Internal radiotherapy for rectal cancer
Internal radiotherapy means giving radiotherapy to the cancer from inside the back passage (rectum). It is also called brachytherapy.
The treatment gives a high dose of radiation to the cancer but very little to surrounding tissues. It can shrink the cancer, relieve symptoms and help you feel more comfortable. It might slow the growth of the cancer and it can reduce pain.
This page is about internal radiotherapy for cancer of the back passage (rectal cancer). You don’t usually have internal radiotherapy for large bowel (colon) cancer.
Types of internal radiotherapy
There are 2 types of internal radiotherapy for rectal cancer:
- High dose rate brachytherapy (HDR)
- Contact x-ray brachytherapy (Papillon)
High dose rate (HDR)
Your bowels need to be empty for the treatment. To help empty your bowel, you have an
Your treatment team helps you to get into the right position on the couch. You might have the procedure under sedation.
The treatment can take about 10 to 15 minutes. The doctor numbs the area with a local anaesthetic gel. They then gently push a tube through the anus and into your rectum. Then, they attach the tube to the internal radiotherapy machine.
The treatment team leave you in the room and watch you from a TV monitor. You can talk to them through an intercom.
The radioactive source moves from the machine into the tube by remote control. Once in place it delivers radiation to the tumour. The radioactive source moves back into the machine. And your doctor takes the tube out.
You can then go home. If you have had a sedative you'll need a friend or relative with you. If you're having this treatment before surgery, you usually have your operation a few weeks later.
Contact x-ray brachytherapy (Papillon)
Contact x-ray brachytherapy (CXB) uses low dose x-rays to treat the cancer. It is also called contact radiotherapy (Papillon). The radiotherapy only goes a few millimetres into the tissue. So there is less damage to normal surrounding tissues which reduces the side effects.
You might have contact x-ray brachytherapy:
- if you have an early cancer
- if your cancer measures less than 3cm
- if you can't, or don't want to have surgery
This treatment is only available in a few hospitals. So you might need to travel to have it.
Before treatment you have a low fibre diet for 3 days. Just before you have treatment, you have a small amount of liquid (an enema) put into the rectum. This is to help clear it out.
Your doctor puts some local anaesthetic gel around the anus to numb the area. And some cream to relax the muscles.
The treatment takes just over 2 minutes. But you will probably be in the radiotherapy department for about 30 minutes. Your doctor examines your rectum using a small tube called a sigmoidoscope. Then, they gently put an applicator into the rectum. The doctor puts the treatment tube through the applicator. This is attached to a machine that gives radiation to the tumour.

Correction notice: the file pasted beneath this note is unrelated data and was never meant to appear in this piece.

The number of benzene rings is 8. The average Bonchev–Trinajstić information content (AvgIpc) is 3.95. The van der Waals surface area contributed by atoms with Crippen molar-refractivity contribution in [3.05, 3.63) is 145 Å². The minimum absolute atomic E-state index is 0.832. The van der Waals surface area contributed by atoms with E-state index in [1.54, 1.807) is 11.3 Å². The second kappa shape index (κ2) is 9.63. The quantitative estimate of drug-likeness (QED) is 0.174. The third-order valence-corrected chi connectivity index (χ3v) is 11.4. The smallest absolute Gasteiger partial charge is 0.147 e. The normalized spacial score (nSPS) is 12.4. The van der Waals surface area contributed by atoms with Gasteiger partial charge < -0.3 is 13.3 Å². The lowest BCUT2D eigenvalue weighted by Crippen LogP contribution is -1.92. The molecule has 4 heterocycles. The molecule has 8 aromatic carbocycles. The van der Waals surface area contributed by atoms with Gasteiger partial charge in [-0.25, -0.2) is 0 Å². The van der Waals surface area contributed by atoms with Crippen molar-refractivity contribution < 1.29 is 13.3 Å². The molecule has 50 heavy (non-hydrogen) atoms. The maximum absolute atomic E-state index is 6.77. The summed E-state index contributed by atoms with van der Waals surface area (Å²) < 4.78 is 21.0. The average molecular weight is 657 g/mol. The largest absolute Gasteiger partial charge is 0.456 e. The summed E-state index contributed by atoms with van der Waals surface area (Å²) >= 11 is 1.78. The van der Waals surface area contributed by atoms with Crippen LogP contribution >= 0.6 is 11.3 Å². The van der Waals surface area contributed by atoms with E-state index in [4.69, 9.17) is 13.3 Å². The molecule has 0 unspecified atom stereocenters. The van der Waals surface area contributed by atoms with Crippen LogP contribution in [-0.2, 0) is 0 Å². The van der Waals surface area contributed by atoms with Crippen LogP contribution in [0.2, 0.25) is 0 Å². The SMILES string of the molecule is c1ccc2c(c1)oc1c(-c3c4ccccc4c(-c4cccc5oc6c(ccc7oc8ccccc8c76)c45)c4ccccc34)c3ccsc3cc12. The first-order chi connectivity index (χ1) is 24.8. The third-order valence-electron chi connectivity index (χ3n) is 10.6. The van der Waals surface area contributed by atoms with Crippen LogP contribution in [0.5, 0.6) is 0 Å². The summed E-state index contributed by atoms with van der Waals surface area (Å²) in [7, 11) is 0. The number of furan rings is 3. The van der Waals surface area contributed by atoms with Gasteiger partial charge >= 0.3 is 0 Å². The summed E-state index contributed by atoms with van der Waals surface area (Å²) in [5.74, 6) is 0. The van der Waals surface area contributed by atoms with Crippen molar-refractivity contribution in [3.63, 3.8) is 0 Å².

You have more treatment 2 weeks later. And if your cancer gets better, you may continue having treatment every 2 weeks. You have up to 3 treatments in total. The number of treatments you have depends on your cancer and whether you first had surgery to remove the cancer. If this is the case you might then have 2 treatments.
You may need surgery if this treatment does not work as well as expected. Or you might have surgery if your cancer starts to grow again at a later date.
Possible side effects of high dose rate brachytherapy to the rectum include:
- bleeding from the back passage
- pain and discomfort
- a hole (fistula) between the rectum and the bladder or vagina but this is rare
- narrowing (stenosis) of the rectum
These side effects are rare. You have regular check ups with your medical team who will ask about symptoms and how you are.
The most common side effects of contact x-ray brachytherapy include:
- bleeding from the back passage – this usually settles down within 3 to 6 months
- pain and discomfort in some people due to inflammation of the rectum – you are shown how to use steroid enemas when at home to reduce this and it usually settles down within 2 to 6 weeks after treatment finishes
- an ulcer in the rectum where the tumour was – this usually isn’t painful and heals after 3 to 6 months but sometimes it takes longer
Another possible side effect is narrowing (stenosis) of the rectum. But this is rare.
You have regular check ups with your medical team who will ask about symptoms and how you are.
For further information about contact x-ray brachytherapy (Papillon) go to the NHS Clatterbridge Cancer Centre website